As it can be seen there are several instances of the dim date to the fields that we are using as pivots. For instance, the first condition is to join dim date to doc a and so on. As argued in the aforementioned article, this way of doing this only suffer from one thing: it is not dynamic – meaning, if business later introduce Doc F as a document that should be submitted in order to process a claim, than a developer would have to refactor the script to include the new doc column and another join condition to dim date to display a custom date format for the newly added column.


Figure 4: Pivoting on date using date dimension

The results of the script depicted in Figure 4 are shown in Table 4:

Policy PolType

Effective Date

Doc A Doc B Doc C Doc D Doc E
Pol002 Hospital Cover 01 Oct 2007 0 0 13 Jan 2016 14 Jan 2016 15 Jan 2016

Table 4: Output of pivoting on date using date dimension

2. Convert Integer to SQL Server Date

An alternative to converting a SQL Server date is not to use a join to date dimension instead you convert the numeric values back to business friendly date using T-SQL Convert function. This is done through a nested convert function in which you first convert the numeric value to variable character (varchar), then convert varchar value to date (which is usually in the format yyyy-mm-dd) and finally convert the format of the date to dd mmm yyyy. The complete syntax looks as shown in Figure 5:


Figure 5: Convert numeric value to date

The complete script is shown in Figure 6.


Figure 6: Pivoting on date using convert function

Workaround #2: Pivot on Varchar Data Types

In my experience working within an insurance industry, I have noticed that there are often business users whose job is solely to receive and capture claim documents submitted by clients. Thus, another fitting business case would be to have a breakdown of claim documents captured by users as shown in Table 5.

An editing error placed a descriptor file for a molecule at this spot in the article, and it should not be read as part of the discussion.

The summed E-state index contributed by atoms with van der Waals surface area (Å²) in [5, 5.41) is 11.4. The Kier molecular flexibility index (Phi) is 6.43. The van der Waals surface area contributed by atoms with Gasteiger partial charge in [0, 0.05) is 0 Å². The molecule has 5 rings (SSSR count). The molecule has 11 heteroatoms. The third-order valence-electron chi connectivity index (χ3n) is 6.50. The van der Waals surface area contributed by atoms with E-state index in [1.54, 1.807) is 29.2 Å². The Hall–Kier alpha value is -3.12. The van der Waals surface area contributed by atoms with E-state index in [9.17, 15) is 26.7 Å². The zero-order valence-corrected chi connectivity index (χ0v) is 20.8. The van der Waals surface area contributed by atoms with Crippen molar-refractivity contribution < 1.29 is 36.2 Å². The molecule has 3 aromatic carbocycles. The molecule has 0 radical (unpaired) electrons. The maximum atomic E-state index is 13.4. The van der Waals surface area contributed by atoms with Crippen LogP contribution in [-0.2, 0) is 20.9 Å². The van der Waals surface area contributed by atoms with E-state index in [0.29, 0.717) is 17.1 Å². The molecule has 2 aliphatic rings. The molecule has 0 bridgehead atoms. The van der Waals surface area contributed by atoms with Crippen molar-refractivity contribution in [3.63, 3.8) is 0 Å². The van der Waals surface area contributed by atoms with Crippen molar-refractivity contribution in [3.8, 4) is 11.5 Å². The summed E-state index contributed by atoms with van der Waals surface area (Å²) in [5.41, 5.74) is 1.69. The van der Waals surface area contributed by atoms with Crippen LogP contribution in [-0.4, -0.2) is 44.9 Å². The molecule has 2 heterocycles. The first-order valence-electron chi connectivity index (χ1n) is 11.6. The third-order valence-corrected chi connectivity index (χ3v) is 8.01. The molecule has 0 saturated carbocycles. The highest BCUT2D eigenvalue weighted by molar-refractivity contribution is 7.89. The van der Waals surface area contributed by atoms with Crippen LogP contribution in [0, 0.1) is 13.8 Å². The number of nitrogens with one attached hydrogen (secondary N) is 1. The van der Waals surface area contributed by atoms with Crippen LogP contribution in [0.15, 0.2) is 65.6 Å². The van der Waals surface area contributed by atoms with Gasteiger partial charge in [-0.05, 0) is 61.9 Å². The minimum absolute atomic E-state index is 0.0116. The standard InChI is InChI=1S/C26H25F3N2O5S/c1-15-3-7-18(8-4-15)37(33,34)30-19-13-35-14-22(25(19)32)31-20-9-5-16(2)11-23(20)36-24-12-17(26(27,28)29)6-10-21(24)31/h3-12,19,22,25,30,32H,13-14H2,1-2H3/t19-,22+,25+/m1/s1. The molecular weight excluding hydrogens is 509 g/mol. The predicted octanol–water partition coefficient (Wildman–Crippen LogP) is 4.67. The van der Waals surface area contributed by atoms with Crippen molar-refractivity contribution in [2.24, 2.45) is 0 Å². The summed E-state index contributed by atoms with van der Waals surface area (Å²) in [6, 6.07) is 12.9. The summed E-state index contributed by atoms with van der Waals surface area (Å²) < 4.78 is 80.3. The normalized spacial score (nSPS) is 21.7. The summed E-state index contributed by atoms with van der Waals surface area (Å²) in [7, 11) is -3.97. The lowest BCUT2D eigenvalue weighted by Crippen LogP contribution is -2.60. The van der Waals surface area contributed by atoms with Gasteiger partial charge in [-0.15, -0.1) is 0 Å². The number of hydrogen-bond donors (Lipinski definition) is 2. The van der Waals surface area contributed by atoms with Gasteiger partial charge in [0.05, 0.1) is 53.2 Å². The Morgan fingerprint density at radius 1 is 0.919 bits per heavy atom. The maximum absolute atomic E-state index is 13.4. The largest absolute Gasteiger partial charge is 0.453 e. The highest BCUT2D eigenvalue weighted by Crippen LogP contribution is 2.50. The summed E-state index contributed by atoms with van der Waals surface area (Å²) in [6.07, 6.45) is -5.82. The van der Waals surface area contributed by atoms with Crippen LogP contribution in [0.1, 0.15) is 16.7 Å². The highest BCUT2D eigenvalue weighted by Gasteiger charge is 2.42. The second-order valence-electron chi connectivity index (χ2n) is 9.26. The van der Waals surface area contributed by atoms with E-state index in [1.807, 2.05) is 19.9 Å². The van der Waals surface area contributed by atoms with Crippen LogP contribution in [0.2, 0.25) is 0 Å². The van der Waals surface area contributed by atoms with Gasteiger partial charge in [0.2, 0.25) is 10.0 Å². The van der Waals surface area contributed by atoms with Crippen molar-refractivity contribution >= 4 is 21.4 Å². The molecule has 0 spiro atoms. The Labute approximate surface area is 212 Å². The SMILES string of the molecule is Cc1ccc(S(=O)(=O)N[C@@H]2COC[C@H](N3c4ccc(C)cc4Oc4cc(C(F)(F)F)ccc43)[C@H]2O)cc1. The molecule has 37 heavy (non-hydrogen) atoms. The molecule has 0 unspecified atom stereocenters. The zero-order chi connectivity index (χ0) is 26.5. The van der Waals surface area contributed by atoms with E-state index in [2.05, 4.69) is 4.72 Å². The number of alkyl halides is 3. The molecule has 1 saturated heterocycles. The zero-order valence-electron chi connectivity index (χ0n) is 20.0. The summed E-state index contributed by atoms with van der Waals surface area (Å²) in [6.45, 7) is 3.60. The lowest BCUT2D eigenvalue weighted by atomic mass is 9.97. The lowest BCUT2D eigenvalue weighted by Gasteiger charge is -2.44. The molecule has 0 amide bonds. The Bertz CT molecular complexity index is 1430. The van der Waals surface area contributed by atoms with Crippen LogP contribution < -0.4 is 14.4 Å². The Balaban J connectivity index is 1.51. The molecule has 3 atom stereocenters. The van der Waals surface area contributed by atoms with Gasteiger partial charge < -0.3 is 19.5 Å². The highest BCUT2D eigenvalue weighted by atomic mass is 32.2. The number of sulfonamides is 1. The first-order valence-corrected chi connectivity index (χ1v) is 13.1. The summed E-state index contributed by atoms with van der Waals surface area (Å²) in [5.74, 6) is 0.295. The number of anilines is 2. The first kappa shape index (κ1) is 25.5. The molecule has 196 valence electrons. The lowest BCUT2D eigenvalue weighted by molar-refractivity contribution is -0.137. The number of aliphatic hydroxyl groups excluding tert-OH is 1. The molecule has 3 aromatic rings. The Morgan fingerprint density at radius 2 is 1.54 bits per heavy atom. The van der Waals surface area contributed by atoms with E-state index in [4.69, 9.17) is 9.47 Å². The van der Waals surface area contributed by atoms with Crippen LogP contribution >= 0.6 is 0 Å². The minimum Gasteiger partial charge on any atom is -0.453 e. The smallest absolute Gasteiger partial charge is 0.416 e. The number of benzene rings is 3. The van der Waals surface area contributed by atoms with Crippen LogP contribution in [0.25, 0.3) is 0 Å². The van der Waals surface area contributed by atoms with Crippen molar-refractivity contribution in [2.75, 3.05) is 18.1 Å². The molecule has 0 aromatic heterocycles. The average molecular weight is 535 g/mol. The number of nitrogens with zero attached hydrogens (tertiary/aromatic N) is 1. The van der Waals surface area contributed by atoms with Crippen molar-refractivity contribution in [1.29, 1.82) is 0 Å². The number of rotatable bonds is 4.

Policy PolType Effective Date Doc A Doc B Doc C Doc D Doc E
Pol002 Hospital Cover 01 Oct 2007 0 0 Jane Doe John Doe Jane Doe

Table 5: Breakdown of claim documents captured by users

Similar to pivoting on date data types, the key to pivoting on varchar is identifying a field that can be used as an input parameter in the aggregate function. In our case, every user is assigned a numeric user ID as shown in Figure 7 (this user id can then be used to look-up user full name).


Figure 7: Case study with documents captured by ID information

The revised script that now pivots on captured by ID is shown in Figure 8. It can also be seen that after the pivoting of data, we then join back on user id to the User dimension to retrieve associated user full name.


Figure 8: Pivot against varchar data type script

Conclusion

In this article we’ve had a look at available workarounds to pivoting using non-numeric fields. The key to pivoting using non-numeric fields is that you need to find a way to trick the aggregate function as it strictly takes in numeric values. Thus you ought to find a way to either find a numeric surrogate field (i.e. corresponding user id of user field) or derive such a field (i.e. converting date to integer) to be used as input parameters in the aggregate function.

Reference


Sifiso W. Ndlovu

Sifiso W. Ndlovu

Sifiso is a Johannesburg based certified professional within a wide range of Microsoft Technology Competencies such SQL Server and Visual Studio Application Lifecycle Management.

He is the member of the Johannesburg SQL User Group and also hold a Master’s Degree in MCom IT Management from the University of Johannesburg.

He currently works for Clientele Life as an Assistant Manager in Business Software Solutions.

View all posts by Sifiso W. Ndlovu
Sifiso W. Ndlovu
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About Sifiso W. Ndlovu

Sifiso is a Johannesburg based certified professional within a wide range of Microsoft Technology Competencies such SQL Server and Visual Studio Application Lifecycle Management. He is the member of the Johannesburg SQL User Group and also hold a Master’s Degree in MCom IT Management from the University of Johannesburg. He currently works for Clientele Life as an Assistant Manager in Business Software Solutions. View all posts by Sifiso W. Ndlovu